08 July 2011


That is right. This post is about penises. Mary, Alicia, and I were walking home together after work today, and we were theorizing why Chinese men have smaller penises.

Mary thinks that maybe it was due to the mass migration. If you consider the theory that we all came from Africa, then the only route logical for a mass migration to China would be through the Himalayas. The climate and food supply cause them to evolve with smaller ... everything?
Alicia and I thought that it would be because they shrink in the cold.

I pitched forward the idea that perhaps due to diet or climatic changes, the women were smaller. And therefore the men had to evolve to match that. If a woman wants to bear children, they would select the man accordingly. And before you make a comment about size = pleasure; yes, there is such a thing as too big.

Kel agrees with Alicia, in that the men shrunk. They shrunk for the same reason Asians have smaller eyes. Their thicker eye lids allow more blood vessels to protect the eyes and peep through the cold. Presumably, a smaller penis means there is less surface area, therefore less cooling and body temperature drop.
Scott believes that all races are equal, and that height need to be taken into consideration for a ratio.

Statistics do consider height in the studies. And we can all go do our research into this.
But the fun of it is theorizing on our own from rumours, limited knowledge, and experience!

Not a serious theory!

03 July 2011


Click Jin's bloodthirsty eyes to see the full image.
Jin is the first male I've drawn in a very long time that didn't turn out looking like a chick. Sure, I rushed this contest entry (as always) and the airbrushing sucked. But the important thing is: he looks like a dude.

The rough pencil sketch.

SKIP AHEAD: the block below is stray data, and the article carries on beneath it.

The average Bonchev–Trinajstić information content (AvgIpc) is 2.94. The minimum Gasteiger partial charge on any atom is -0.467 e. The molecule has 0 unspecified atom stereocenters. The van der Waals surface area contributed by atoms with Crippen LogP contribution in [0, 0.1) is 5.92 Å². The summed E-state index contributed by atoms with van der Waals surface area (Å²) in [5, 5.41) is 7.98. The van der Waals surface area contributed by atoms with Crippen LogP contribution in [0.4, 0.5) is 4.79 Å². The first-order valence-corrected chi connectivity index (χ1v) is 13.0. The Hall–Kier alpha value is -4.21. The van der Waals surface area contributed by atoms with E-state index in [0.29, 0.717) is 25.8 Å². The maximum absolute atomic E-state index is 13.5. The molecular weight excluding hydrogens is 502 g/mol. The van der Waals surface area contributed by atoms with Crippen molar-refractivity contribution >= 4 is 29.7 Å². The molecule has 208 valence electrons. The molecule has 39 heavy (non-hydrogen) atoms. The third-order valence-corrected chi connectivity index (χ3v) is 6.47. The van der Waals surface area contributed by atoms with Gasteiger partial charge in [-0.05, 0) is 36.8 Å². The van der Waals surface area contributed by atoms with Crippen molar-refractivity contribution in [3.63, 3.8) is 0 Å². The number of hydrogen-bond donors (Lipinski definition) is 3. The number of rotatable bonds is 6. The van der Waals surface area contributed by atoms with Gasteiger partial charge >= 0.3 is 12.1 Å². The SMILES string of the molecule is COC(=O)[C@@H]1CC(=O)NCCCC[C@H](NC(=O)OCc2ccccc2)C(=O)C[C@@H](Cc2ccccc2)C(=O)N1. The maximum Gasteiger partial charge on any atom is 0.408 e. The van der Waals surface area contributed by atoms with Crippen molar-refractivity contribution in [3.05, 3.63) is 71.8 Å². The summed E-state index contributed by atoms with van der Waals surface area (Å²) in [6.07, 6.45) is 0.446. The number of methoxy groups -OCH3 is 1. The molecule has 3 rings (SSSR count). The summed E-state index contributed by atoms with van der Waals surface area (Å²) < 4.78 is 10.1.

This was done before my Wacom Cintiq 21UX. Sketching was faster on paper than on computer, and also much less stressful on my carpel tunnel.
Line-art and base colours.
I admit I got lazy, but I was also short on time. I had less than half a day to complete this, so I cheated on the line-art. I used the pen [P] tool *cries* and didn't even do any dynamic lines. That's right, it was all 1pixel throughout. And I am not proud of it.
Primary shading: brown and black.
I started doing some quick shading using my Wacom Graphire4 4"x5". I went against the rules and started with the darkest colours first, which helped me determine the contrast of the entire image from the get-go. Typically, if I have the time, I wouldn't do it this way because it destroys the chances of me setting a good tone and atmosphere. But I had already decided on the background before I started the sketch, so this was A-O-K lol.
Roughly shade in the rest of him, then start highlights.
I typically set the paintbrush [B] to 16% opacity (and set the dynamics too of course) then put it on a layer set  on Multiply. I would lay the base colour on top of itself, which when multiplied, looks great. Then I would sample [alt on B, or I] that result and brush it over again for darker areas~ and repeat. Eraser [E] is also usually set to 16% with brush dynamics set to my liking.
The skin and the blades are shaded.
I was super cheap here on the blades. In the base colours layers' blending properties, I played around with gradient and pattern overlays. Then I did the quick shading on a Multiply layer. Remember, clipping masks are your best friend~ [right click layer, select option] And a neutral background makes it easier to see your shading or if your base colours were spilling over your line-art.
Resized and added a comic background.
I used the paintbrush [B] on 100% hardness and 100% opacity to spatter dots of random sizes all over the background layer. This sat over a layer with rendered static. Then I merged the dots and static layers, and played around with different distortion effects (such as Motion Blur and Pinch) until I got the above effect~ Use the circle crop [M] tool with a feather to clear out the middle. Values will vary depending on the size of the image, therefore it's useless for me to list what my numbers were.
Speech explosion and the back of the Dark Lord's hat head.
Using the wand [W] I clicked the centre of the background layer and selected all the white area. I had to play with different tolerance levels to achieve the right balance of black and white. Create a new layer after making the selection. Right click on the selected area and fill it with a colour on the new layer. After I did this, I also went into the layer's blending properties to set a radial gradient.
On fire!
I played around with different colours in the gradients to decide on what kind of tone I wanted the image to be. The orange reminds me of Naruto.
Cartoonish cool blue!
The blue looked almost TMNT-like o_O I'm not sure how I feel about that.
The final result.